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[THIS IS MY ARCHITECTURE] [BRLINK: BOT FOR OUTGOING CALLS WITH SERVERLESS ARCHITECTURE AND QUEUES (SQS)] ARI DIAS: Welcome to <i>This is my Architecture</i>. I am Ari Dias, AWS Solution Architect and with us today, Renato, of BRLink, a very dear partner. Renato, thank you very much for coming. Renato, to begin with, can you tell us a bit about BRLink? RENATO: Of course. BRLink is a cloud consultancy, managed services and artificial intelligence solutions company. ARI DAYS: Cool. And what you brought here is a product of BRLink. RENATO: Yes. >> ARI DIAS: What's its name? RENATO: It's the BRBot Platform, it's a platform for automating calls in call centers, to reduce call center costs. So you can either reduce your call-center, or depending on the situation you can even mitigate and change everything for this. You have an API where you make a call, I want to call that client of mine, with such a schedule and with a certain questionnaire. And then all the flow happens, a robot behind it will interact with the customer, collect answers, reap the volumetry to set up a machine learning on top of that and deliver everything back to our client. ARI DAYS: Nice. Looks like there's a lot of things in there. Let's explore these items here in the architecture, right? RENATO: Okay. ARI: Very well. I believe it starts with the API Gateway. RENATO: Exactly. >> ARI DAYS: Go on. What happens? RENATO: Our client makes a call here on the Gateway API, where he says: "Oh, I want to call that customer, using that questionnaire at such a time. " When it makes that call, this Lambda comes into play. Its job is to pick up the customer's call, deal with business rules, and record it into a Dynamo table. Why does it exist? Because although we need a very short SLA between the time of the connection and the time the connection actually takes place, we need to give the customer the freedom to ask to call tomorrow, now or in 15 days. It is recorded in this table. There's this other Lambda, which always listens to this Dynamo. When, from minute to minute, it listens to what I have now or before, picks up those links and does the job to put in our priority queue or put in our default queue. In addition to putting in the queue, as we may have a limitation at the end, where it picks up and transports it to the service it will consume, being that a telephony or a text, we may have a limitation on the size of the content. So what we do, we record only the metadata's link in these queues and every important frame is recorded on S3. Recorded on S3, this guy here is always consuming, listening every minute. When it notices new connections here, it picks up the queue information to consume the S3 as well and effectively work a connection file and make the connection. ARI DAYS: Got it. So you make the call in the API Lambda receives and persists in Dynamo. Another Lambda is reading the Dynamo, and populating the queues. >> RENATO: Exactly. ARI DIAS: One thing I found interesting here is the business model reflected in the priority queue architecture, one of low priority. Very nice. RENATO: The function of this priority queue is that, where it will have the consumption to be able to request communication with any client, it may have a limitation. For example, if it will use an API, it may have a quota. If it will use a connection, it may have a channel limit. If suddenly it sends many calls here and he has a guy who needs to call more urgently. It puts as a priority, this queue is always heard first, then the default queue is heard, so once you have a free channel, the connection is made. ARI DAYS: Got it. What about this little phone here? RENATO: When you consume the queue, it assembles the whole object with the information, and everything else, then you make the call, either by a trunk, or by a API of connections, where the connection happens, it goes to a client, then the client begins to interact with the robot. Answering or speaking, records the information and the robot puts all this in the end so our client can consume it. ARI DAYS: Got it. Well, if it's a queue, I see we also have a dead-letter. RENATO: Exactly. >> ARI DIAS: How this works? RENATO: It may happen that we have a redrive policy always aligned with the customer, with the customer's need. What happens? Here, when you consume the queue, you may have some connection failure. So what happens, we consume the queue and if it doesn't work, we go back. And it has some attempts, it is always the client who defines all these rules in the panel, he decides how many times he wants to try. From the moment it did not work anymore, we put it in this queue and we have this other Lambda who is always listening to it so we can get the information about the connections that failed, because if it went to this queue, it's because it failed, to put it into our Dynamo, put in our metrics so that we can align, put in our monitoring, to be able to study the logs and see what happened there. ARI DIAS: What is the evolution of this architecture? RENATO: Today we are working according to the architecture with active connections, the receptive ones, and also in text. This is the focus for 2018. ARI DIAS: Renato, thank you very much. Everyone, great explanation. <i>This is my architecture.</i> [THANK YOU FOR WATCHING] [FOR MORE INFORMATION, VISIT AWS.AMAZON.COM/THIS-IS-MY-ARCHITECTURE]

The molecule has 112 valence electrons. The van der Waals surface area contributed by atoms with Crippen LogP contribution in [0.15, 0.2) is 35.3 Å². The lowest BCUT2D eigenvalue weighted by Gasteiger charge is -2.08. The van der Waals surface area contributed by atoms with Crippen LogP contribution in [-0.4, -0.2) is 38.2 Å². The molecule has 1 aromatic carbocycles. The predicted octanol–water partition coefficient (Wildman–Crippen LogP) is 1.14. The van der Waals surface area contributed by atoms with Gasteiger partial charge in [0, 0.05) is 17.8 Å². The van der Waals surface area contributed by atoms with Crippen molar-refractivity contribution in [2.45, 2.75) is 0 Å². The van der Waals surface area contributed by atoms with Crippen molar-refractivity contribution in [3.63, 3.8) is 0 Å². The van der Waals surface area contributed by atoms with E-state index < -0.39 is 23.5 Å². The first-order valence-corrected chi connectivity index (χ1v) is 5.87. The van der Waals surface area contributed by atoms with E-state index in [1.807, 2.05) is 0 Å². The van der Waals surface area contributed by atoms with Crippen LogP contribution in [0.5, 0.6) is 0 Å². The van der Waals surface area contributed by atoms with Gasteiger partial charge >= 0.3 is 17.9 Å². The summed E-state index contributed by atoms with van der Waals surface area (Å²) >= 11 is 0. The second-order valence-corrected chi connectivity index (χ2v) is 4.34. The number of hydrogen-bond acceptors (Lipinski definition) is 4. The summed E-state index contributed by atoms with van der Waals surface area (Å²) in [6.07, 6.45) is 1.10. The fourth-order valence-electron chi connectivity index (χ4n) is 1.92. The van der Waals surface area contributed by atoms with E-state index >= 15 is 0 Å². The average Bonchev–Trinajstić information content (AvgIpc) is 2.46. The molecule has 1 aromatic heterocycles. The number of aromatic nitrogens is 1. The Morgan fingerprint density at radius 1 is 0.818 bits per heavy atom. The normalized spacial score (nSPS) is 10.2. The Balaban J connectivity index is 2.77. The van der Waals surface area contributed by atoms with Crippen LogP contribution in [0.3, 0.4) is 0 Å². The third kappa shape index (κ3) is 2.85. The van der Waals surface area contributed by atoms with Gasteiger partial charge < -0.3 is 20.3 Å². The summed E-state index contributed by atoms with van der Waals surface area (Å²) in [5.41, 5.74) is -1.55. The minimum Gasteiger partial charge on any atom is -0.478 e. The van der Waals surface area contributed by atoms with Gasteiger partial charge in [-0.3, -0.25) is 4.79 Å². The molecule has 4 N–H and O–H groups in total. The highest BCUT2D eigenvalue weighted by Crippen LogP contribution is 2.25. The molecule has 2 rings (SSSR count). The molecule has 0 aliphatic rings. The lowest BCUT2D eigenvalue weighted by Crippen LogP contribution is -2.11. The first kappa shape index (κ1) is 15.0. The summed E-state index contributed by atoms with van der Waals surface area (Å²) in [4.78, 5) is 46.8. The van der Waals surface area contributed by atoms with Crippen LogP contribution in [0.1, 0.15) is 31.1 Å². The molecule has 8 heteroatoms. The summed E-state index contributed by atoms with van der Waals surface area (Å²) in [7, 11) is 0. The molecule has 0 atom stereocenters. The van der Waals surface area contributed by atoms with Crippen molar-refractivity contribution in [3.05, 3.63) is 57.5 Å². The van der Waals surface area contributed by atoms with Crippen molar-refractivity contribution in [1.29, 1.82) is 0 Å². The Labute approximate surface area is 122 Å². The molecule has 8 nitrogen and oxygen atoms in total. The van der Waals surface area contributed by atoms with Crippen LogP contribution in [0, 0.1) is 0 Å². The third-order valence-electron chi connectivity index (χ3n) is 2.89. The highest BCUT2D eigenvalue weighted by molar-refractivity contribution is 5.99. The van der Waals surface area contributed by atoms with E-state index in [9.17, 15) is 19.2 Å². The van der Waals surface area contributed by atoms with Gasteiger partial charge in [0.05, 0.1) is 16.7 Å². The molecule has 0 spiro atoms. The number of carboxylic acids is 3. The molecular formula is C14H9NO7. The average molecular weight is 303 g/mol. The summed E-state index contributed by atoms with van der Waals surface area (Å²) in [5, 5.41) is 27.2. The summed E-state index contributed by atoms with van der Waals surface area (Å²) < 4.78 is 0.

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Duration: 5 minutes and 24 seconds
Country: Brazil
License: Dotsub - Standard License
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Views: 28
Posted by: ashthmp on May 22, 2018


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